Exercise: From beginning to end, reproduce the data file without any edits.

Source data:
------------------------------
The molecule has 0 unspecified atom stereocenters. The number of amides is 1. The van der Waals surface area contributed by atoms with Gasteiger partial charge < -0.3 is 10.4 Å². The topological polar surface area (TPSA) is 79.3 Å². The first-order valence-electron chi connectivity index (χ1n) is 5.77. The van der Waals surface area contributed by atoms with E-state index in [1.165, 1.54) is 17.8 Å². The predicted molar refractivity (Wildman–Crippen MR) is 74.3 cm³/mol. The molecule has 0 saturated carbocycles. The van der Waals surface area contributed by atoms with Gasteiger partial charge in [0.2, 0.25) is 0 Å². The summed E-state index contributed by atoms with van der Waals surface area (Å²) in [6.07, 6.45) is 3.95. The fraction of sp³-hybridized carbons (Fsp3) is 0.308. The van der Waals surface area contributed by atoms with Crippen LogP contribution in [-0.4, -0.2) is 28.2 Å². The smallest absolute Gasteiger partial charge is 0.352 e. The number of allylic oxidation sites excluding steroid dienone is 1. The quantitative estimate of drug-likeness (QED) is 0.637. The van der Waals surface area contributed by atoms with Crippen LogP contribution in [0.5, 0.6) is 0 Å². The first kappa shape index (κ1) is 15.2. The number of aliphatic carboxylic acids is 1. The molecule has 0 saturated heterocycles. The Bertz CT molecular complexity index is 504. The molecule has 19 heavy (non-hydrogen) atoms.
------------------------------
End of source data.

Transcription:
The molecule has 0 unspecified atom stereocenters. The number of amides is 1. The van der Waals surface area contributed by atoms with Gasteiger partial charge < -0.3 is 10.4 Å². The topological polar surface area (TPSA) is 79.3 Å². The first-order valence-electron chi connectivity index (χ1n) is 5.77. The van der Waals surface area contributed by atoms with E-state index in [1.165, 1.54) is 17.8 Å². The predicted molar refractivity (Wildman–Crippen MR) is 74.3 cm³/mol. The molecule has 0 saturated carbocycles. The van der Waals surface area contributed by atoms with Gasteiger partial charge in [0.2, 0.25) is 0 Å². The summed E-state index contributed by atoms with van der Waals surface area (Å²) in [6.07, 6.45) is 3.95. The fraction of sp³-hybridized carbons (Fsp3) is 0.308. The van der Waals surface area contributed by atoms with Crippen LogP contribution in [-0.4, -0.2) is 28.2 Å². The smallest absolute Gasteiger partial charge is 0.352 e. The number of allylic oxidation sites excluding steroid dienone is 1. The quantitative estimate of drug-likeness (QED) is 0.637. The van der Waals surface area contributed by atoms with Crippen LogP contribution in [0.5, 0.6) is 0 Å². The first kappa shape index (κ1) is 15.2. The number of aliphatic carboxylic acids is 1. The molecule has 0 saturated heterocycles. The Bertz CT molecular complexity index is 504. The molecule has 19 heavy (non-hydrogen) atoms.